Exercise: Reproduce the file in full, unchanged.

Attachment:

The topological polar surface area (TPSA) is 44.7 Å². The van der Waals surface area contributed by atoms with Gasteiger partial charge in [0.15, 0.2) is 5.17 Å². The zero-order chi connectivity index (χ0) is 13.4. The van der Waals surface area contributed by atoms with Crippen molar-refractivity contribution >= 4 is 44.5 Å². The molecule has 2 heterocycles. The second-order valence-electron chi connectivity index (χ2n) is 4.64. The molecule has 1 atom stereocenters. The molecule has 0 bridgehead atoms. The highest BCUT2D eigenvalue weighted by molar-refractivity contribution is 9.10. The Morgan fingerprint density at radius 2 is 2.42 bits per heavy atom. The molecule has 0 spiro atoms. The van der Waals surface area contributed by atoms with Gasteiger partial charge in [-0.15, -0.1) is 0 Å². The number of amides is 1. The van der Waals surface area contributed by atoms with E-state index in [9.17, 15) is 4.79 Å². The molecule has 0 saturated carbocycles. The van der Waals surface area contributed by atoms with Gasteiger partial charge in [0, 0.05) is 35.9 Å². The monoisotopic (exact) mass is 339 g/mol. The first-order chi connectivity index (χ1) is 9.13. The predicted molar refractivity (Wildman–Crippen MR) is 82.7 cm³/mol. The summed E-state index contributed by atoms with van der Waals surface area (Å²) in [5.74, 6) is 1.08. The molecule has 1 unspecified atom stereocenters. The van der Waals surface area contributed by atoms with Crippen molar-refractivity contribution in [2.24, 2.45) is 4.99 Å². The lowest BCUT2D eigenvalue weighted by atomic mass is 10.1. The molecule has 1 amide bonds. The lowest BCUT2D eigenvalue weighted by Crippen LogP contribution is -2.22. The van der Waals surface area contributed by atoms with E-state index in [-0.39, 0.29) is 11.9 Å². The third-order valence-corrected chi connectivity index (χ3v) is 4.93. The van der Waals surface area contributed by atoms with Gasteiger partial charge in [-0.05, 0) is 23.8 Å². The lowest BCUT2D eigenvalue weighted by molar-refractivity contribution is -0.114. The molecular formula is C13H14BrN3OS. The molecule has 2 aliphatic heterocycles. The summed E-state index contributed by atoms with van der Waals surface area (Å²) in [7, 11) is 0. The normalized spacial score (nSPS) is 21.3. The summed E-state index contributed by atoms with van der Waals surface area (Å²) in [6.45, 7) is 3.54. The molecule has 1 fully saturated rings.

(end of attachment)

The topological polar surface area (TPSA) is 44.7 Å². The van der Waals surface area contributed by atoms with Gasteiger partial charge in [0.15, 0.2) is 5.17 Å². The zero-order chi connectivity index (χ0) is 13.4. The van der Waals surface area contributed by atoms with Crippen molar-refractivity contribution >= 4 is 44.5 Å². The molecule has 2 heterocycles. The second-order valence-electron chi connectivity index (χ2n) is 4.64. The molecule has 1 atom stereocenters. The molecule has 0 bridgehead atoms. The highest BCUT2D eigenvalue weighted by molar-refractivity contribution is 9.10. The Morgan fingerprint density at radius 2 is 2.42 bits per heavy atom. The molecule has 0 spiro atoms. The van der Waals surface area contributed by atoms with Gasteiger partial charge in [-0.15, -0.1) is 0 Å². The number of amides is 1. The van der Waals surface area contributed by atoms with E-state index in [9.17, 15) is 4.79 Å². The molecule has 0 saturated carbocycles. The van der Waals surface area contributed by atoms with Gasteiger partial charge in [0, 0.05) is 35.9 Å². The monoisotopic (exact) mass is 339 g/mol. The first-order chi connectivity index (χ1) is 9.13. The predicted molar refractivity (Wildman–Crippen MR) is 82.7 cm³/mol. The summed E-state index contributed by atoms with van der Waals surface area (Å²) in [5.74, 6) is 1.08. The molecule has 1 unspecified atom stereocenters. The van der Waals surface area contributed by atoms with Crippen molar-refractivity contribution in [2.24, 2.45) is 4.99 Å². The lowest BCUT2D eigenvalue weighted by atomic mass is 10.1. The molecule has 1 amide bonds. The lowest BCUT2D eigenvalue weighted by Crippen LogP contribution is -2.22. The van der Waals surface area contributed by atoms with E-state index in [-0.39, 0.29) is 11.9 Å². The third-order valence-corrected chi connectivity index (χ3v) is 4.93. The van der Waals surface area contributed by atoms with Gasteiger partial charge in [-0.05, 0) is 23.8 Å². The lowest BCUT2D eigenvalue weighted by molar-refractivity contribution is -0.114. The molecular formula is C13H14BrN3OS. The molecule has 2 aliphatic heterocycles. The summed E-state index contributed by atoms with van der Waals surface area (Å²) in [7, 11) is 0. The normalized spacial score (nSPS) is 21.3. The summed E-state index contributed by atoms with van der Waals surface area (Å²) in [6.45, 7) is 3.54. The molecule has 1 fully saturated rings.